- The Prodigy played a sold out show at Wolverhampton Civic Hall on Tuesday 19th December
- Support came from Special Request
- An intense performance included a mixture of new and old tracks
The Civic Hall is a cracking venue but we found the Checkpoint Charlie security a bit disconcerting, according to the police, yes there was an actual police presence with undercover officers inside, this is normal for Wolverhampton. Should we feel reassured or frightened walking past the row of concrete blocks, steel fence and through the airport style scanner? Hats off to the security guys though, friendly and efficient, and once inside there’s no problems, but rather presciently part of The Prodigy’s stage dressing includes banks of CCTV cameras.
[amazon_link asins=’B000A0ULXQ,B01M2A1UJJ,B000006TNS,B001KH68GM,B000026XST’ template=’ProductCarousel’ store=’counteract03b-21′ marketplace=’UK’ link_id=’97892a8f-e5cb-11e7-aabc-73cd0d534171′]
Inside, the renown Civic acoustics are already getting a battering as Paul Woolford aka Special Request begins a warm up set. He rips though a barnstorming hardcore session with a definite old school flavour getting a burgeoning crowd into a rave state of mind. Woolford is possessed of a furious energy, he doesn’t stop moving for some two hours and his enthusiasm is infectious. Everyone is revved up for the main event.
A few strains of Walter Carlos’ unsettling score from A Clockwork Orange seep through the PA as The Prodigy take the stage. It’s an appropriate intro, there’s an intimidating simmering almost violent edge to The Prodigy’s sound. A punked up theatre of aggression that informs their music and style, after nearly three decades it’s an edge that has sharpened notably. Most recent album The Day is My Enemy is a raging slab of nightmarish ideas and angry noise, we get two versions of the title track tonight.
Maxim and Keith prowl the stage unremittingly, fiery human bundles of muscle, sweat and scowls, when Maxim exhorts ‘bring the fucking noise Wolverhampton’ no one would dare argue. The live onslaught is ratcheted tenfold by Brummie guitarist, Rob Holliday. This is what sets The Prodigy apart from many of their peers, artists hidden behind banks of buttons and equipment can be a stultifying live experience. Yes, Liam does exactly that but around him are the buzzing chainsaw riffs of Holliday and the jackhammer percussion of long time live drummer Leo Crabtree. It’s a ferocious mix.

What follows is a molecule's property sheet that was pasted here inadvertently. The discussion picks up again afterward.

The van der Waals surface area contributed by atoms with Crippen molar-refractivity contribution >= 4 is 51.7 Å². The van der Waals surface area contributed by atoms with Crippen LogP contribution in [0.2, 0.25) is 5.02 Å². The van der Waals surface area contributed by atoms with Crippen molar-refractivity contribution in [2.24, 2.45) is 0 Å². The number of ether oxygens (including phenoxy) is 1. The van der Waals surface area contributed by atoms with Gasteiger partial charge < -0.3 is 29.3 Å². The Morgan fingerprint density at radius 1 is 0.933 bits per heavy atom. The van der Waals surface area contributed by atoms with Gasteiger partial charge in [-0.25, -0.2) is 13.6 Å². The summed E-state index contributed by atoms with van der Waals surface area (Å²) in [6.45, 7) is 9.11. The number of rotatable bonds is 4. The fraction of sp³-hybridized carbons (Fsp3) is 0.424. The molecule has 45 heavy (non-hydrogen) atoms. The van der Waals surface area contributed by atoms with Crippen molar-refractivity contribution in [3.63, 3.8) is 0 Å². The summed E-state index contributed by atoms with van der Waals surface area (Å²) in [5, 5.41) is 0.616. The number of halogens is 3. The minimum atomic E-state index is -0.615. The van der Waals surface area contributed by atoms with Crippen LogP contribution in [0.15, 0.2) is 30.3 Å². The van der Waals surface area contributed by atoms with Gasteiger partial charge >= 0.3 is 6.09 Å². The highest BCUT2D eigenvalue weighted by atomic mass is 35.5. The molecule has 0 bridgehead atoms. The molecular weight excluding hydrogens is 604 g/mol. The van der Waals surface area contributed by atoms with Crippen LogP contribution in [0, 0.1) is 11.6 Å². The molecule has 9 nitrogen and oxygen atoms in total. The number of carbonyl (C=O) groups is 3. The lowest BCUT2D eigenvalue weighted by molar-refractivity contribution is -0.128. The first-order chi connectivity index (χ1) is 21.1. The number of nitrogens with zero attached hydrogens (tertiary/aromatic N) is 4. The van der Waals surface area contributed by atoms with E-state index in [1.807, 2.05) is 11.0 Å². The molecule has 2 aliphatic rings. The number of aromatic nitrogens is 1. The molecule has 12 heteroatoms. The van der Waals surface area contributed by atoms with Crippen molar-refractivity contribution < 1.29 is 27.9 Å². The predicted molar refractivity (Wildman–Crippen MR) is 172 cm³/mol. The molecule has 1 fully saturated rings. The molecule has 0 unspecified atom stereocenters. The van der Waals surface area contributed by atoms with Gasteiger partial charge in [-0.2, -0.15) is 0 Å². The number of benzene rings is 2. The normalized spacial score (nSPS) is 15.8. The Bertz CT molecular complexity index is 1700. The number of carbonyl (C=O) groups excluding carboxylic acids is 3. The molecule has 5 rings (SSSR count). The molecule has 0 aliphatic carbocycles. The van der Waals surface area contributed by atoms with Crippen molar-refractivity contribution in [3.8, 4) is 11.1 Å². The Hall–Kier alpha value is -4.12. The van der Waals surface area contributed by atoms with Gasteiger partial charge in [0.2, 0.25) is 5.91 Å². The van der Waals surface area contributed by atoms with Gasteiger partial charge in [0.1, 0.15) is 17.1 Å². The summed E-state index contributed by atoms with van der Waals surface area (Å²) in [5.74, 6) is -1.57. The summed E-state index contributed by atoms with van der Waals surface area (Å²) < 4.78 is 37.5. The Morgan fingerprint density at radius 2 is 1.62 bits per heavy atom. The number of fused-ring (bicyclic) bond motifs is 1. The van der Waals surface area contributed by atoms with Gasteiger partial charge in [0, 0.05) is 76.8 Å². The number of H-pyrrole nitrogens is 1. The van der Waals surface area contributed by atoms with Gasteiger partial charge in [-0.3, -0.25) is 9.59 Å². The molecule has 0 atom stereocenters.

Set highlights include crowd favourite Firestarter, cue a three-thousand voiced Keith singalong and heaving mosh pit, an intense Breathe and opening track Omen, which set the tone for the whole show as a clued up crowd switch into full on punk rave mode and stay there. Front to back a mass of movement and energy. Absolute standout was Smack My Bitch Up, with a tortuously teased out intro from Maxim and Holliday building tension to unbearable levels before the beat dropped in a cacophonic seizure of strobes and bass, this was the moment The Civic’s roof came off.
There were a couple of new songs, the industrial breakbeat power of Resonate and the anthemic banger Need Some 1, which bode well for a new album, their seventh, due out in 2018. The Prodigy are a unique live beast, an enduring sinewy mass of homicidal pantomime, miss them at your peril.
Photographs by Jonathan Morgan
“Reviewer, previewer and writer of just about anything. Can usually be found with my eyeballs plugged into sleazy 70’s exploitation cinema or riding an antique bike around Harborne. I have no issue with being bought pints or accepting bribes of any sort.”